3. To you, Ron, and Paul, the news director, as insiders like me, the facts — and the problems — are clear. To you, Robert, I guess other standards may apply. As a retired 40-year tv reporter and anchor, here’s my take:

    All media is basically a business, with a product aimed at specific audiences, with the reputation for credibility crucial for the business to prosper. It’s just as true for newspapers, radio news and so-called “new media” internet services as for tv news. And because the news media industry is so competitive, people will constantly “cross the line,” forgetting the old adage from their journalism professors, that “You are not the story!” Television is so powerful in its images, it’s easy for the “storyteller” to jump across from the “facts” to entertainment, what we call “infotainment.”

    There’s not a reporter anywhere who didn’t at times exaggerate some facts, eliminate others — in other words, “slant” or “spin” a story, because of personal convictions or the urge to “stunt” the story. It’s inside all of us, who work in the information game, the constant temptation to emphasize certain aspects about a report — often under real pressure from news bosses, who want stories to meet their presentation criteria — in other words, be sensational — to attract and hold viewers, readers, listeners.

    Yes, it’s a business, and the term “yellow journalism” is a lot older than tv. What makes the news game different, especially today, is the cult of personality, embodied in the face and voice of the storyteller. Enter the Network Anchor.

    Think Edward R. Morrow, in his trenchcoat, reporting from war-torn London. Think Walter Cronkite. And in my opinion, the news bosses began to lose control of content — and presentation — when they gave Cronkite the Managing Editor title, along with his Network Anchor title.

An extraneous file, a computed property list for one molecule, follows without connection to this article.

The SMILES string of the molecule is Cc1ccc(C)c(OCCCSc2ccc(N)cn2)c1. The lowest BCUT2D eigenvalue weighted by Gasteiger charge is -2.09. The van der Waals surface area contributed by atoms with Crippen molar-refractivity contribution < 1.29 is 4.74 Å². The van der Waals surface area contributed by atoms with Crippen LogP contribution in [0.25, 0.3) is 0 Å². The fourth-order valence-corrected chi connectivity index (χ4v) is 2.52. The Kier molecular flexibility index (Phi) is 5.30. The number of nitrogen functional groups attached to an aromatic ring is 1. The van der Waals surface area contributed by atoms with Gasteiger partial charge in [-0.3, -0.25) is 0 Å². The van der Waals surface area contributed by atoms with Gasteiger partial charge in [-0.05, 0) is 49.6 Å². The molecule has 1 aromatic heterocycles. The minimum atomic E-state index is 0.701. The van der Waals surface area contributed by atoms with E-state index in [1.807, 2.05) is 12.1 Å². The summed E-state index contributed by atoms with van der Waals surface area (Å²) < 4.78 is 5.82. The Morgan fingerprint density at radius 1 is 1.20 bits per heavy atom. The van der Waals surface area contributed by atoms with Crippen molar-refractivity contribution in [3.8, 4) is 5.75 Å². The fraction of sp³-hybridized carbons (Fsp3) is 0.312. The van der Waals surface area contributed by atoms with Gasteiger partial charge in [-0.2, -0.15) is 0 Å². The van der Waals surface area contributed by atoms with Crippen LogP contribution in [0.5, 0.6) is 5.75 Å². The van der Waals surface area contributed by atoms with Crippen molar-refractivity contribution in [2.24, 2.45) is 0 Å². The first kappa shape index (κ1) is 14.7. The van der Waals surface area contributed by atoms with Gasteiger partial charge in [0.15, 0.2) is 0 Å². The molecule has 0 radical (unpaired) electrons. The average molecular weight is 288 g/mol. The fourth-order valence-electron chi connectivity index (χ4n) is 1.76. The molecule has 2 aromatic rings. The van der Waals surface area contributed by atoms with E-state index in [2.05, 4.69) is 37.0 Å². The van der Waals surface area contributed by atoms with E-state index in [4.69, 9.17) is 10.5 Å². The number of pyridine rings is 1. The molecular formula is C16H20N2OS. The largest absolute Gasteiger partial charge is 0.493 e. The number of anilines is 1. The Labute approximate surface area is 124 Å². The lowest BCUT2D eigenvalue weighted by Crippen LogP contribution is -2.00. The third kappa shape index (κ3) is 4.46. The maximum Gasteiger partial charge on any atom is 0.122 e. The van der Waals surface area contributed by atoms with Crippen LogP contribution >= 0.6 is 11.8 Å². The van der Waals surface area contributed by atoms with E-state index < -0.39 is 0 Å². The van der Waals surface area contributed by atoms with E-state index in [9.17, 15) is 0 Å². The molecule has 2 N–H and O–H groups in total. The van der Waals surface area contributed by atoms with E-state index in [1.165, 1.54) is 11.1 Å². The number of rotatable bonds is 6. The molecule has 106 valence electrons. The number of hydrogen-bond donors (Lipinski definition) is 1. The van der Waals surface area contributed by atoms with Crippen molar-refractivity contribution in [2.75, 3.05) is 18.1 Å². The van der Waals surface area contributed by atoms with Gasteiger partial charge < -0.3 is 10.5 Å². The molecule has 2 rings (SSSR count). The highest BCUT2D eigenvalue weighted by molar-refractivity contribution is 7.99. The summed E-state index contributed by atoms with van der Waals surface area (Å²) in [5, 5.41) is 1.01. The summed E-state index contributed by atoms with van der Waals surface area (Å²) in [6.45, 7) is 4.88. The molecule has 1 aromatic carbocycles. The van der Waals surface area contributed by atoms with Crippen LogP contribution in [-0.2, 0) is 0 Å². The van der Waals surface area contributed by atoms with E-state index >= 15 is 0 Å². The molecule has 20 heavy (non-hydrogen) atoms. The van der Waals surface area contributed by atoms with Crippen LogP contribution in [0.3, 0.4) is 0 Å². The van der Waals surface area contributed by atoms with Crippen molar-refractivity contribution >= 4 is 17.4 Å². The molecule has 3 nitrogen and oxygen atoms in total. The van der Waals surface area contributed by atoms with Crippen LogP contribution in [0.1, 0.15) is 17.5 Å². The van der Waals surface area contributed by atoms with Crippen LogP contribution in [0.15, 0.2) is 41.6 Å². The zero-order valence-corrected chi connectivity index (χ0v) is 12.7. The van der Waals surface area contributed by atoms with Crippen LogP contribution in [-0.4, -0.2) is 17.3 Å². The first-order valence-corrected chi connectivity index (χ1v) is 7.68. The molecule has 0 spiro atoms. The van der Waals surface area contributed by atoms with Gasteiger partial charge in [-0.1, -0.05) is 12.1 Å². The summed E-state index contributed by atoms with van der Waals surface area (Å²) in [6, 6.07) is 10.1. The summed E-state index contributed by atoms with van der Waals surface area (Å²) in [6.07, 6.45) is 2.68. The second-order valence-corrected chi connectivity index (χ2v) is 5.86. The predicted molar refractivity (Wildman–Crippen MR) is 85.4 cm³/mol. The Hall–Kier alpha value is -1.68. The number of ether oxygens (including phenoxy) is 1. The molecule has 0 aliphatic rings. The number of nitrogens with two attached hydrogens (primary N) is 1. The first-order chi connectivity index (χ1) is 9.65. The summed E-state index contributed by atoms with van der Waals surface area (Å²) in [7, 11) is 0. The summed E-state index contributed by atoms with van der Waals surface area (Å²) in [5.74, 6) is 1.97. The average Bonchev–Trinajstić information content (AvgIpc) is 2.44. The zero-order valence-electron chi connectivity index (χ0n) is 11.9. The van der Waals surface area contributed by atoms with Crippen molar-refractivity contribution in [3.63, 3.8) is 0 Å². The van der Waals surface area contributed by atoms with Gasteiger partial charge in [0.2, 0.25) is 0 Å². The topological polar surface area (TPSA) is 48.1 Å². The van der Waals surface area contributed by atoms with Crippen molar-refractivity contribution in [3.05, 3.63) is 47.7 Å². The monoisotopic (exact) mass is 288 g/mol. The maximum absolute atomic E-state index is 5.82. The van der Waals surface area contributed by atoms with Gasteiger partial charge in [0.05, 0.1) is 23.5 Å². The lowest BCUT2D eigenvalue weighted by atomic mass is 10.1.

Since then, virtually every news anchor in the business has sought — and often been given — the same editorial power as Walter. Most anchors, most of the time, at least stay inside the lines, whatever those “lines” are, as defined by both the news organization and it’s viewers.

    But what’s crucial is the anchor’s credibility, the believability of the words and pictures. Once you lose credibility, you’ve lost your currency with the audience. And if you’re not just the storyteller, but also the boss of the whole show, you cannot be challenged within your news organization. That’s obviously what happened with Brian Williams at NBC.

    Think about it. When the main network anchor “Bigfoots” the story on location — for increased stature and credibility with viewers — lots of other news professionals go along, too. While Williams was on the scene during the war incident in question, he was surrounded by at least one news photographer, maybe a sound engineer, a field producer, and close by, a video editor. Not to mention the network’s local bureau chief. They all have first-hand knowledge of what actually happened during the incident in question — because they were there, too.

    Now, the NBC “internal investigation.” That means the rest of the company’s current and former employees who know full well what really happened with Williams will be questioned — and there may even be some scapegoating, with the firing of others, “who should have come forward” at the time.

    Let’s see, you were the cameraman along on the chopper, right? You know full well what happened, because you were there, right? Your choices are, 1) rat out the news giant — a sure career-ender for you, once the bosses realize the whole organization rests on the anchor’s cred, or 2) keep you mouth shut, and keep you job.

    Again, Ron and Paul, you both know the “facts” are less important than The Problem. News anchors will continue to be stars, because it’s good for the news business. But making the star the news boss, too, will continue to create opportunities like the Brian Williams fiasco. NBC created The Problem when they gave Williams the power that should have remained in the hands of the news bosses. He could not be challenged on his reporting.

    Walter Cronkite may have never violated his trust with the American People, as a News God. But since he got to be the news boss, plenty of other anchors who wanted the same power have abused the position, and hurt their organizations.

    Yes, it’s a business. Yes, ratings and revenues matter most. But your good name is really the product. Nobody trusts damaged goods.

  4. Ron, Paul, and Jim nailed it…

    Thanks for fleshing it out even further Jim. You are absolutely correct in your analysis regarding the other members of the news team that was with Williams.

    The slippery slope that Jim identified is pretty much how the “internal investigation” will probably unfold.

    Those of us who’ve spent our entire careers in television news divisions have seen this movie before.

    Unfortunately, it probably won’t fare too well for the news crew that was with Williams on that fateful tour…